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Gardening program provides cultural experience to Lawrence County youth
Blaine Elementary sixth graders Elizabeth Bowens, foreground, and Kayla Smith inspect the plants in their Italian garden outside of the school
Sixth, seventh and eighth grade students at Blaine Elementary School in Lawrence County learned about the foods and cultures of other countries through University of Kentucky Cooperative Extension Service's Junior Master Gardener program.
Each grade was in charge of growing one of three raised bed gardens at the school. The gardens contained ingredients commonly used in Hispanic, Asian or Italian cooking. Students not only learned about gardening basics but gained knowledge about the countries by researching their culture, religion, sports, famous natives and history.
"We wanted to incorporate agriculture and hands-on learning into all aspects of the classroom, not just science or math, where you would traditionally think about agriculture. By talking about a culturally themed garden, we incorporated the humanities and history," said Julia Rollins, Lawrence County agriculture and natural resources extension agent.
With limited resources and grocery options, gardening is a common practice for the residents of Blaine and Lawrence County. The county seat, Louisa, which is 20 miles northeast of Blaine, only recently got a Wal-Mart last fall. Like many parts of the United States, rising food prices have generated interest among county residents about adding to or growing their own gardens.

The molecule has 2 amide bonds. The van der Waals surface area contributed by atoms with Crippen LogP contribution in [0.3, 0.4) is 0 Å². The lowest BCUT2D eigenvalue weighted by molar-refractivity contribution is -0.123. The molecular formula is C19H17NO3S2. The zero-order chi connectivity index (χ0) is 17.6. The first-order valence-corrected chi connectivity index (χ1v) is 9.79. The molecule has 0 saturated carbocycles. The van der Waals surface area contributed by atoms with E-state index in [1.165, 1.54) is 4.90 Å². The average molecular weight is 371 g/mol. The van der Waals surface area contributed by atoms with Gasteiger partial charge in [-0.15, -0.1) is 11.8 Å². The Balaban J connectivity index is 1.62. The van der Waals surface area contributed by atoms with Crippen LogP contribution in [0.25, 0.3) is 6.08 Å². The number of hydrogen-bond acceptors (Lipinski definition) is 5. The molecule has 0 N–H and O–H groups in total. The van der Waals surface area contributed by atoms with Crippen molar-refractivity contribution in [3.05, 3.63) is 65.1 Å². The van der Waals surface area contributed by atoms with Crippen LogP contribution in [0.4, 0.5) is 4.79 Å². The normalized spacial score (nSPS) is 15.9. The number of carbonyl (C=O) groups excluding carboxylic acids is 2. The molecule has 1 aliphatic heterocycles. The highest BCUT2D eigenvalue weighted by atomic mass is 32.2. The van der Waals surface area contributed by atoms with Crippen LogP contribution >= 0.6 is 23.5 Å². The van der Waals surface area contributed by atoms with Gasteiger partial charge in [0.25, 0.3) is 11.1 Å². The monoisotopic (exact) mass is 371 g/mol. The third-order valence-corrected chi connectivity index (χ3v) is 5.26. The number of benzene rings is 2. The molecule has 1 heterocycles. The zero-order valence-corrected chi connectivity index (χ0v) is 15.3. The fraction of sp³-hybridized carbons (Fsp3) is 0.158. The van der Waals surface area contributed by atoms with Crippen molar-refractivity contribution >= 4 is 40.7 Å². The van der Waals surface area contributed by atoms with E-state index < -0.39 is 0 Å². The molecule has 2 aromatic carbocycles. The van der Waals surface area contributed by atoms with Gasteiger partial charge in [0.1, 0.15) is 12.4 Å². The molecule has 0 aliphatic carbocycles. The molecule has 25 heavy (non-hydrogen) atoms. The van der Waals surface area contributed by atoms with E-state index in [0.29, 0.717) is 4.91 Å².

The program was funded through community supporters and a mini grant from Farm Bureau. Partners included Lawrence County Farm Bureau, Peoples Security Bank, Lawrence County Judge Executive Dave Compton, Lawrence County Conservation District, Lawrence County Extension District Board, and Lawrence County 4-H Community Council.
Blaine Elementary was selected for the project because of the success Karen Harmon, the county's extension assistant for Children, Youth and Families at Risk program (CYFAR), has had in working with some of the school's students to build leadership skills.
The group met during school hours. Half their meeting time was divided between classroom activities and garden work. In addition to Rollins, Lawrence County extension agents for family and consumer sciences and 4-H youth development played a role in the program. Lawrence County Master Gardeners and University of Kentucky College of Agriculture specialists also spoke to the students on topics ranging from entomology to food safety.
"A lot of them I think have come to an appreciation of how food is raised," said Sharon Fields, Blaine Elementary practical living and pre-engineering teacher. "It's worked right in with the culture, foods, food safety and other things they were learning in practical living."
Similar to the Master Gardener program, the students must complete a certain amount of community service in order to become Junior Master Gardeners. Once their crop is harvested, the young people will put together vegetable and fruit baskets for needy families in the community. They also served as ambassadors for the program through public speaking and answering questions about their gardens during the county's Farm and Home Field Day in June.
Because of the wet spring, the garden is behind schedule. Rollins said she hopes to harvest when the students return to school in the fall, and the students are welcome to work in the garden during summer break.
Once the crops are harvested, in addition to putting together the baskets for needy families, the students will have the opportunity to try the foods using different recipes and learn about food preservation.
Rollins said she hopes to expand the program in the fall to include all of the elementary schools in the county.
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